Pennsylvania Gov. Tom Wolf has signed a revenue bill that imposes tax on tobacco products; increases the rate of cigarette tax; increases the rate of tax on financial institutions (the rate of tax imposed on financial institutions is increased to 0.95 percent for tax years starting Jan. 1, 2017, and thereafter); exempts timbering from sales tax; makes the purchase, installation or use of sales suppression devices, zappers and phantomware a criminal offense; provides a method for filing amended corporate net income tax returns; provides a number of new tax credits; and amends or extends existing tax credits. L. 2016, H1198 (Act 84), effective Aug. 13.

The revenue bill also includes a provision for a 60-day tax amnesty program. The Pennsylvania Department of Revenue (DOR) will provide details on the program in the future. However, the program’s features, based on the provisions included in the bill, will be as follows:

  1. The program must start by May 1, 2017, and will run for 60 days;
  2. Taxes eligible for amnesty include any tax administered by the PA DOR, which is delinquent as of December 31, 2015. This means that 2016 tax liabilities will not be eligible for the program;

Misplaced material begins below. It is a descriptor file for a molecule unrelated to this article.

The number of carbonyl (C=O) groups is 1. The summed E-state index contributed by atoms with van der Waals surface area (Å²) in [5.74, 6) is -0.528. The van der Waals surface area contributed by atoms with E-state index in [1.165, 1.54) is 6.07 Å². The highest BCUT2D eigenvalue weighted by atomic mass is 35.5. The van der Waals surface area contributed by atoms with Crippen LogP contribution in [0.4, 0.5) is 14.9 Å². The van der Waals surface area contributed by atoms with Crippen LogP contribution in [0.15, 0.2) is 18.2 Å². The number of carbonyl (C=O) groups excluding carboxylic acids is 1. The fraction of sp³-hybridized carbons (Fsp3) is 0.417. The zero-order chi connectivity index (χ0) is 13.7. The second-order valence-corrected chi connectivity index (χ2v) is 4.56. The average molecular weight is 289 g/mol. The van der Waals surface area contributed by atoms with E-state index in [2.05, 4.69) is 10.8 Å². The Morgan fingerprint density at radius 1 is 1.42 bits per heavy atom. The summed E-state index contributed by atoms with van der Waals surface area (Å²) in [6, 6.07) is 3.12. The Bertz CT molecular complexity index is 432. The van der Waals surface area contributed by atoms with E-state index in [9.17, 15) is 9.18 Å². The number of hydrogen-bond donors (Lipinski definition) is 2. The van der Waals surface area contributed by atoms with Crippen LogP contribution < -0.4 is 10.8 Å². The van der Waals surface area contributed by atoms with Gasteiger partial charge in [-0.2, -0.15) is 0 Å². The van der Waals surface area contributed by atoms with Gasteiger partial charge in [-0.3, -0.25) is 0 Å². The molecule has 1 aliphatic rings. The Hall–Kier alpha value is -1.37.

3. There will be a five-year look-back period, prior to Dec. 31, 2015, for “unknown liabilities.” “Unknown liabilities” include any liability where no return or report has been filed, no payment has been made and the taxpayer has not been contacted by the PA DOR, or if a return or report has been filed, the tax was underreported and the taxpayer has not been contacted by the PA DOR concerning the underpayment and is not already under audit when the amnesty period begins;
  4. Taxes paid within the 60-day amnesty period will qualify for 100 percent penalty abatement and 50 percent interest abatement (assuming all program guidelines are satisfied);
  5. Taxpayers participating in the program must timely file all tax returns and pay their tax liabilities during the two years following their program participation;
  6. The PA DOR will notify, in writing, all known tax delinquents at the taxpayers’ last known valid address about program details and eligibility; and
  7. Subject to certain exceptions, a 5 percent non-participation penalty may apply to unpaid liabilities eligible for the program that remain unpaid at the end of the amnesty period.